African Dragons

Flying Dragons in the Congo

    In the dark swamps of Africa the natives have long been wary of a certain type of flying serpent they consider a dragon. These animals are only encountered by those unfortunate or stupid enough to venture into the swampy haunts of these dragons and many do not return. Many of these reported encounters do not come from thousands of years ago but in relatively recent history such as the 18th century when the United States of America was just starting out. Charles Gould, a geological surveyor and lover of nature and legends obtained this startling inofrmation of Congoloese flying dragons in his book Mythical Monsters:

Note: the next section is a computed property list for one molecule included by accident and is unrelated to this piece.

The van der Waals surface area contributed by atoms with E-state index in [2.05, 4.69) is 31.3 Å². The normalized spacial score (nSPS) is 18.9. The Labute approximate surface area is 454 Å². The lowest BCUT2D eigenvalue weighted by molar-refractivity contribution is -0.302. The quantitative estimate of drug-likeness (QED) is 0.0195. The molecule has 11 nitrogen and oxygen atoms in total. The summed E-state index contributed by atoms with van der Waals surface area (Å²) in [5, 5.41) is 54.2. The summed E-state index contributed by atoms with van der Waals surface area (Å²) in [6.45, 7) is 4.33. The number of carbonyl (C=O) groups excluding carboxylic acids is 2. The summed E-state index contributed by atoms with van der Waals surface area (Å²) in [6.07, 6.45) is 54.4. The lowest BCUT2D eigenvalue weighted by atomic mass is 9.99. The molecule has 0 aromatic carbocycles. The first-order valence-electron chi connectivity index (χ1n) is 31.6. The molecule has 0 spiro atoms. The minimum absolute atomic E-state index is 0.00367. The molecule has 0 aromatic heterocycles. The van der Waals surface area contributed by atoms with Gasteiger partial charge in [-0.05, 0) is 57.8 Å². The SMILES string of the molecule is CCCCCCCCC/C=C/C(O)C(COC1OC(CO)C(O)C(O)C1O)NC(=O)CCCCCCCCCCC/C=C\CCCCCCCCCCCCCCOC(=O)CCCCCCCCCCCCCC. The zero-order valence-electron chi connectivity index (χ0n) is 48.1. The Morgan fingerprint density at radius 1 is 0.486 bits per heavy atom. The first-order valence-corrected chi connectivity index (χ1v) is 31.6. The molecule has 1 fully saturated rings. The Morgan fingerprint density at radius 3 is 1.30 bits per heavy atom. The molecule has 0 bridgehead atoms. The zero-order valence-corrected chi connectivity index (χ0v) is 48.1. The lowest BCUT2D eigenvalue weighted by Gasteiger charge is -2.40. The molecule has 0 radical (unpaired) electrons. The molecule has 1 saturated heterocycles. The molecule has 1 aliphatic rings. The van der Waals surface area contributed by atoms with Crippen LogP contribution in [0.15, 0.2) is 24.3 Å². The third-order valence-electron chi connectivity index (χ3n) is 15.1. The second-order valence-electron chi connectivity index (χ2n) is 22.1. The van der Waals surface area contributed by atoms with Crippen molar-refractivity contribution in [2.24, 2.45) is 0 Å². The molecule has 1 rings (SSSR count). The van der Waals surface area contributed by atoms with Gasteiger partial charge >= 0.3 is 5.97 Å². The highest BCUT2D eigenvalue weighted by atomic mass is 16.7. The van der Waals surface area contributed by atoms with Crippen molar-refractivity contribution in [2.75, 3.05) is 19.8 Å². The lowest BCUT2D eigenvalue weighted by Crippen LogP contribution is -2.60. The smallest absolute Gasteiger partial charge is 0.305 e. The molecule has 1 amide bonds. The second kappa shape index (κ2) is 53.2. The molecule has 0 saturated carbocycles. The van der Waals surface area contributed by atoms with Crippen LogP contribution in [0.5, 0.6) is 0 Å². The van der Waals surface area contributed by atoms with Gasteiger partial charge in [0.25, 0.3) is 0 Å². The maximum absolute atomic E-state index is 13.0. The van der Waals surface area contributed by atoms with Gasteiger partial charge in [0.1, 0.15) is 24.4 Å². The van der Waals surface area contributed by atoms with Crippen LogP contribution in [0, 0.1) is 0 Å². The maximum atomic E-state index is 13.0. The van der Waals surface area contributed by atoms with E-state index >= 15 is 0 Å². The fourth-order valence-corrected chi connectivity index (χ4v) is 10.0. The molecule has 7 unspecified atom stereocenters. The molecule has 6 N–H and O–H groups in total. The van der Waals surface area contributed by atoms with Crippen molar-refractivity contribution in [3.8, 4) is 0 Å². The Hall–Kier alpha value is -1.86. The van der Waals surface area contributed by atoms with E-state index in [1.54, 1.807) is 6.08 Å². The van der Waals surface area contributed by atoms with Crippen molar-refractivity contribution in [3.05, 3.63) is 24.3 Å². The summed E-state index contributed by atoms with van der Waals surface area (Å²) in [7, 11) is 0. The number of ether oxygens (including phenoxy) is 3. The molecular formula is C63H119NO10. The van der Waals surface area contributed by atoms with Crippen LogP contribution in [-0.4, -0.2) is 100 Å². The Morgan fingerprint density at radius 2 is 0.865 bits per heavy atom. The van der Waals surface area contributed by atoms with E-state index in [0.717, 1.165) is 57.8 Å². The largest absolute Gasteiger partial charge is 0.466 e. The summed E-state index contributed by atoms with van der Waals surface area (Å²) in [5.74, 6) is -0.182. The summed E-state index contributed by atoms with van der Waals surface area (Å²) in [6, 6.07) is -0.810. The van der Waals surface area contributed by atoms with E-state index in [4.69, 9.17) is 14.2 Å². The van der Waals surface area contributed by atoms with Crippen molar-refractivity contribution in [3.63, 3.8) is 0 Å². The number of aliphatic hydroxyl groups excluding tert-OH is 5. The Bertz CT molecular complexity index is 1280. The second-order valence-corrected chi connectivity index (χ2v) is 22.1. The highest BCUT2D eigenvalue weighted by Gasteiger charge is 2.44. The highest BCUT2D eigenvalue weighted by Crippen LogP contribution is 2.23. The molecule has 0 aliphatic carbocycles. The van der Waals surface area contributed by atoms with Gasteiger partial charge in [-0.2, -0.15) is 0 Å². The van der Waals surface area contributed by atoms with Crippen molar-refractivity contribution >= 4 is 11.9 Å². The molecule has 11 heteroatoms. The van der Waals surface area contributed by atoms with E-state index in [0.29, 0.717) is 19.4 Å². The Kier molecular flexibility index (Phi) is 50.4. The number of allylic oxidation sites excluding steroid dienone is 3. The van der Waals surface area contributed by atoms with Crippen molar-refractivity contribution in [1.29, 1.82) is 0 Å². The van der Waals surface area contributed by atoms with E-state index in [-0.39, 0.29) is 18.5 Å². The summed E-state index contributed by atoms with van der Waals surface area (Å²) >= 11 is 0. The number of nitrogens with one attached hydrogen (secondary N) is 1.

“Though dragons have completely dropped out of all modern works on natural history, they were still retained and regarded as quite orthodox until a little before the time of Cuvier;…For instance, Pigafetta, in a report of the kingdom of Congo (The Harleian Collections of Travels, vol. ii, 1745, p. 457.) ‘gathered out of the discourses of Mr. E. Lopes, a Portuguese,’ speaking of the province of Bemba, which he defines as ‘on the sea coast from the river Ambrize, until the river Coanza towards the south,’ says of serpents, ‘There are also certain other creatures which, being as big as rams, have wings like dragons, with long tails, and long chaps, and divers rows of teeth, and feed upon raw flesh. Their colour is blue and green, their skin painted like scales, and they have two feet but no more. The Pagan negroes used to worship them as gods, and to this day you may see divers of them that are kept for a marvel. And because they are very rare, the chief lords there curiously preserve them, and suffer the people to worship them, which tendeth greatly to their profits by reason of the gifts and oblations which the people offer unto them.’ And John Barbot, Agent-General of the Royal Company of Africa, in his description of the coasts of South Guinea, (Churchill, Collections of Voyages, 1746, p. 213.) says: ‘Some blacks assuring me that…there are winged serpents or dragons having a forked tail and a prodigious wide mouth, full of sharp teeth, extremely mischievous to mankind, and more particularly to small children.’” (Gould, Charles, Mythical Monsters, W.H. Allen & Co., London, 1886, pages 201-202)